psychological aspects of flying
Your attitudes and
general mental state are just as important to safe flight as the
condition of your aircraft. Any disturbing feelings which affect your
ability to concentrate are a potential threat. These include anger,
fear, frustration, depression, worry, and anxiety.
A certain amount of
anxiety is inevitable in flying. In small amounts, anxiety is even
desirable. It is nature's way of keeping you slightly keyed up for your
task and alert to danger. But excessive anxiety, like other troubling
emotions, can detract from your ability to concentrate in the cockpit -
and perhaps lead to disaster.
If you bring your
problems from the ground into the air, you are not only more easily
distracted from the job at hand, your body becomes less able to adjust
to various stresses. Memory, judgment, and presence of mind are crucial
during flight and, surprisingly, muscular skills are closely linked with
mental capacity. When one becomes defective, the other usually does,
too. For example, if you are disturbed and preoccupied about something,
you may lose some of your ability to time movements accurately, or your
brain may fail to interpret what your eyes see on the instrument panel
into a meaningful message. Research from the FAA's Civil Aeromedical
Institute shows that emotional disturbances can even hamper the body's
adjustment to altitude.
The pilot who flies just
after a fight with his wife may mentally re-create their argument with
such clarity during the flight that he forgets to switch fuel tanks or
inadvertently moves his mixture control to idle cutoff instead of
pulling the carburettor heat control.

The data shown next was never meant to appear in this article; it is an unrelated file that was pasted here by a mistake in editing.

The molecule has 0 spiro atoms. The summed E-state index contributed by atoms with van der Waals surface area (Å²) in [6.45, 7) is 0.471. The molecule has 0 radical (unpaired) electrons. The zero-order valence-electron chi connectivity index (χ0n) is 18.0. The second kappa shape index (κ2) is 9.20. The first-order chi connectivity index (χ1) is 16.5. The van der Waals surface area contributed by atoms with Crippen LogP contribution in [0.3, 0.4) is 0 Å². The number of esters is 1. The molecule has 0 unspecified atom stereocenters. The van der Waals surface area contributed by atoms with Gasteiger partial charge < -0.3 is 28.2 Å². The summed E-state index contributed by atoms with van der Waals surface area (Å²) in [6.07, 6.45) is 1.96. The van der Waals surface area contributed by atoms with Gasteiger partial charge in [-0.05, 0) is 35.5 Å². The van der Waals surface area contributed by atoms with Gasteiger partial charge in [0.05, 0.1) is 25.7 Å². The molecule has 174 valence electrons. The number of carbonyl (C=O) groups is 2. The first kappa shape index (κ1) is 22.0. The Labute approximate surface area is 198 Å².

Occasionally, a pilot
who has family or job problems on his mind starts to carry his worries
over into flying. In other words, he may become preoccupied with fears
about flying or possible physical reactions at altitude. If this happens
to you, be honest with yourself and get the professional advice of a
doctor. Although anxiety of this sort is usually temporary, it can
dangerously affect your flight performance and cause you further
emotional problems if it is ignored.
The "compulsive flyer"
has a special psychological quirk. He can't stand to turn back. He has a
tendency to stretch his skills beyond safe limits, rather than change
his flight plan. Whether pride or simply an inflexible personality is at
fault, he is the pilot who continues ahead in marginal weather -
sometimes at the cost of his life.
When you are under a
strain of any sort - when you don't feel "good" - don't fly. If your
concerns are only of the mild, everyday sort, at least recognize that
they exist. Then make an extra effort to concentrate on flight planning
to focus all your attention on aircraft operation, and to leave your
other concerns behind you - on the ground.